LAGOS For supporters of "Prophet" TB Joshua, one of Africa's best-known Christian preachers, the death of at least 80 of his congregation under the rubble of a Lagos guesthouse that collapsed a week ago was no construction accident.
"The church views this tragedy as part of an attack on The Synagogue Church Of All Nations," said a statement on his official Facebook page on Thursday.
"In due course, God will reveal the perpetrators."
Most of the deaths were South Africans, and Joshua said he was cooperating with the investigation.
Initially his members had refused entry to rescue workers, according to Nigeria's emergency services, who noted that the Sept. 12 collapse occurred during building work, in which extra floors were being added.
Lagos state governor Babatunde Fashola was quoted in the media as saying the church had no permit for the extension.
Joshua's public relations team said the church was adding three floors, but when asked if it had a permit they said Joshua's existing public statements were all he was willing to say for now.
There are nearly monthly collapses of buildings in Lagos, all blamed on shoddy construction.
But many of his flock and other witnesses around the church were convinced of that "demonic forces" bent on destroying a "man of God" were behind the building's demise.
In Nigeria, as in many parts of Africa, misfortunes of all kinds are often seen as an attack by an unseen enemy, living or dead. Even some newspaper columnists have come out to support Joshua.
Joshua's church has for years drawn tens of thousands of followers from all over Africa and the world with claims that he and his "wise men" cure normally incurable ailments, including HIV/AIDS, spinal damage and chronic kidney disease, by casting out demons they say cause them.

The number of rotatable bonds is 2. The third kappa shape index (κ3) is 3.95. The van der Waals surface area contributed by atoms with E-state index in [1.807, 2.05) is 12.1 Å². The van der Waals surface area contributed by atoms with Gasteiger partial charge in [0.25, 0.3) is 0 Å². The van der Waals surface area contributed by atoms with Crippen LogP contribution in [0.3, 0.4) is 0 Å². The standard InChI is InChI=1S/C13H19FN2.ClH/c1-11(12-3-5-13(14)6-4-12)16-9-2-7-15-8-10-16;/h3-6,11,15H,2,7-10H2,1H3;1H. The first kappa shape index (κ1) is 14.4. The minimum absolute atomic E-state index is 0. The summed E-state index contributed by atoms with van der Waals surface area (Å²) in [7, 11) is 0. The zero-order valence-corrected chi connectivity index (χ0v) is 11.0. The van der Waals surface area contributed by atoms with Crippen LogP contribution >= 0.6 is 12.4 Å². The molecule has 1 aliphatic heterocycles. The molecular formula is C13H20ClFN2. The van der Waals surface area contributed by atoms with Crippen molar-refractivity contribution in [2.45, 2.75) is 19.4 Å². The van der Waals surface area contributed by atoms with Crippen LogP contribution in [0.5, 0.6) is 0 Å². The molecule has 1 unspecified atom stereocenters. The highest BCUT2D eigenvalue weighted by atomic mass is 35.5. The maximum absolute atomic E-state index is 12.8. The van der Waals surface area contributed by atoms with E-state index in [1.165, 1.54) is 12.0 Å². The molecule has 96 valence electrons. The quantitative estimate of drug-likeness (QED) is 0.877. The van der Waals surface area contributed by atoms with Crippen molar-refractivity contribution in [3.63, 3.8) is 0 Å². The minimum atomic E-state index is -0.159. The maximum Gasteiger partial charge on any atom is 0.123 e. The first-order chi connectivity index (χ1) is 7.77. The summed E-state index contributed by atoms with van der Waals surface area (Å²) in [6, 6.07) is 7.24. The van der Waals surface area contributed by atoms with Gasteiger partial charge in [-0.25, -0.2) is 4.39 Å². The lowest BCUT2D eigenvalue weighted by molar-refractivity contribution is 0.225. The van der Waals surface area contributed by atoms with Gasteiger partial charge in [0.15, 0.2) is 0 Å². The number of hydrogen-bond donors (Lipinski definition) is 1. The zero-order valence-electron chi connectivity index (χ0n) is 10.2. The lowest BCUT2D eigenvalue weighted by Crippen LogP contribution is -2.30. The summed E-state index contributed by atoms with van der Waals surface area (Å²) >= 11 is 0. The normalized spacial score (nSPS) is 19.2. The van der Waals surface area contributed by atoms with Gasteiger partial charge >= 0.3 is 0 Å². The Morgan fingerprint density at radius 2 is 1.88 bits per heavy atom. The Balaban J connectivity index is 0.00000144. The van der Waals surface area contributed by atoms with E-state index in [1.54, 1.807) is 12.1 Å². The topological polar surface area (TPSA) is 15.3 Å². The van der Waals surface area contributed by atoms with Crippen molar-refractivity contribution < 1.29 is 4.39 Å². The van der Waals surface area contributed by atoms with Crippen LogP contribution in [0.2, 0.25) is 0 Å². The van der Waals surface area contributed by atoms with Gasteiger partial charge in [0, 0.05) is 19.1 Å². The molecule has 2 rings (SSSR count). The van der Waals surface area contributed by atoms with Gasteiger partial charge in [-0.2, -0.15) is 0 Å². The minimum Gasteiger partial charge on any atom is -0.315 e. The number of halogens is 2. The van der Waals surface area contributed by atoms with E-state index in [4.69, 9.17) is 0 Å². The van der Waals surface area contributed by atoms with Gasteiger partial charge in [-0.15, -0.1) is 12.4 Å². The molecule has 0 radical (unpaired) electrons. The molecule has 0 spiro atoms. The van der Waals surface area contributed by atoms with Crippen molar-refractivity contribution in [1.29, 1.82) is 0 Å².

A flood of pious church offerings have made Joshua Nigeria's third-richest pastor, according to Forbes magazine, which in 2011 estimated his net worth at $10 million to $15 million.
His supporters include Nelson Mandela's ex-wife Winnie Madikizela-Mandela, former Ghanaian President John Atta Mills, late South African Springbok rugby player Ruben Kruger and South Africa's firebrand leftist opposition leader Julius Male.
In their account of how the church collapsed, Joshua's PR team are circulating CCTV footage they say shows a mysterious aircraft circle it four times shortly before the incident, without fully explaining what the connection is.
A Reuters team that visited the site of the accident, where dozens of workers and construction vehicles were clearing up a tangle of steel and concrete dotted with mattresses and chairs, were shown the footage.
It wasn't clear if the aircraft was the same one each time, and the video comprised four separate clips edited together. The next scene is of the building collapsing, with no aircraft.
"There's something weird about the way the building collapsed. Everyone who's seen the footage agrees," said one British church member. "That clearly wasn't a structural problem."
Asked how the plane caused the building to fall, he said the church doesn't want to draw any conclusions yet.
Reuters interviewed a dozen witnesses, all of them emphatic that they saw a low-flying plane they blamed for the collapse. Almost all of them talked of evil forces at work.
"This was clearly the work of Satan," said Jonathan Nwankwo, 40, who though not a member of the church owns a flourishing supermarket patronized by its congregation.
South Africa, which said late on Thursday that 84 of its nationals were unaccounted for, with 67 confirmed dead, is taking a different view.
"They've come up with all sorts of crazy theories about planes or what have you, but the reality is the building was substandard. No proper engineering work was done on it," a diplomatic source told Reuters.
Nigerian President Goodluck Jonathan has made no statement about the incident, and Lagos governor Fashola, who ordered the congregation to stop blocking access to rescue workers, appears to have been careful not to criticize Joshua personally.
Analysts say Nigeria's megachurch leaders are so influential that few politicians dare upset them, especially just before a national election. Nigeria is set to hold one in five months.
(Additional reporting by Ed Cropley and Ed Stoddard in Johannesburg; Editing by Will Waterman)